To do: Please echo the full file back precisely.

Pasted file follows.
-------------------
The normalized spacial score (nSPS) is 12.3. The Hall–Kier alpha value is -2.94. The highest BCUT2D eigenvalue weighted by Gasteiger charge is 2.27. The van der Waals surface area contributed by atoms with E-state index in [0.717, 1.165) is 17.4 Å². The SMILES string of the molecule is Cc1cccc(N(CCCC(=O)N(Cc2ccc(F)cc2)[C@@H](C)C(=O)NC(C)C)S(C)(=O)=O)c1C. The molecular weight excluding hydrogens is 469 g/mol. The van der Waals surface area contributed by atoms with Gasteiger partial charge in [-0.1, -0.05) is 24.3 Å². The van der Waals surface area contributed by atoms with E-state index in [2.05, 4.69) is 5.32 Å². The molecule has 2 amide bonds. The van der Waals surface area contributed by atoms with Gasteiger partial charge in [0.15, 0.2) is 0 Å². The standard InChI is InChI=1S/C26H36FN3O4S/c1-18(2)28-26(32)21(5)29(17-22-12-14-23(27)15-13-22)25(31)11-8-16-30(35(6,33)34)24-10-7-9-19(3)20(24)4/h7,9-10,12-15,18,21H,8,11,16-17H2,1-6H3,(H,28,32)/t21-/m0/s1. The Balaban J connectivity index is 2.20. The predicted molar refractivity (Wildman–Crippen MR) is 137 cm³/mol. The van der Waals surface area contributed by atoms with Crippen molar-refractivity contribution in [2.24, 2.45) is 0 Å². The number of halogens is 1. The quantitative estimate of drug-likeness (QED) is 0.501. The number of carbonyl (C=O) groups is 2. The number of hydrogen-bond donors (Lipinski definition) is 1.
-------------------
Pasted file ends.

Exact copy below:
The normalized spacial score (nSPS) is 12.3. The Hall–Kier alpha value is -2.94. The highest BCUT2D eigenvalue weighted by Gasteiger charge is 2.27. The van der Waals surface area contributed by atoms with E-state index in [0.717, 1.165) is 17.4 Å². The SMILES string of the molecule is Cc1cccc(N(CCCC(=O)N(Cc2ccc(F)cc2)[C@@H](C)C(=O)NC(C)C)S(C)(=O)=O)c1C. The molecular weight excluding hydrogens is 469 g/mol. The van der Waals surface area contributed by atoms with Gasteiger partial charge in [-0.1, -0.05) is 24.3 Å². The van der Waals surface area contributed by atoms with E-state index in [2.05, 4.69) is 5.32 Å². The molecule has 2 amide bonds. The van der Waals surface area contributed by atoms with Gasteiger partial charge in [0.15, 0.2) is 0 Å². The standard InChI is InChI=1S/C26H36FN3O4S/c1-18(2)28-26(32)21(5)29(17-22-12-14-23(27)15-13-22)25(31)11-8-16-30(35(6,33)34)24-10-7-9-19(3)20(24)4/h7,9-10,12-15,18,21H,8,11,16-17H2,1-6H3,(H,28,32)/t21-/m0/s1. The Balaban J connectivity index is 2.20. The predicted molar refractivity (Wildman–Crippen MR) is 137 cm³/mol. The van der Waals surface area contributed by atoms with Crippen molar-refractivity contribution in [2.24, 2.45) is 0 Å². The number of halogens is 1. The quantitative estimate of drug-likeness (QED) is 0.501. The number of carbonyl (C=O) groups is 2. The number of hydrogen-bond donors (Lipinski definition) is 1.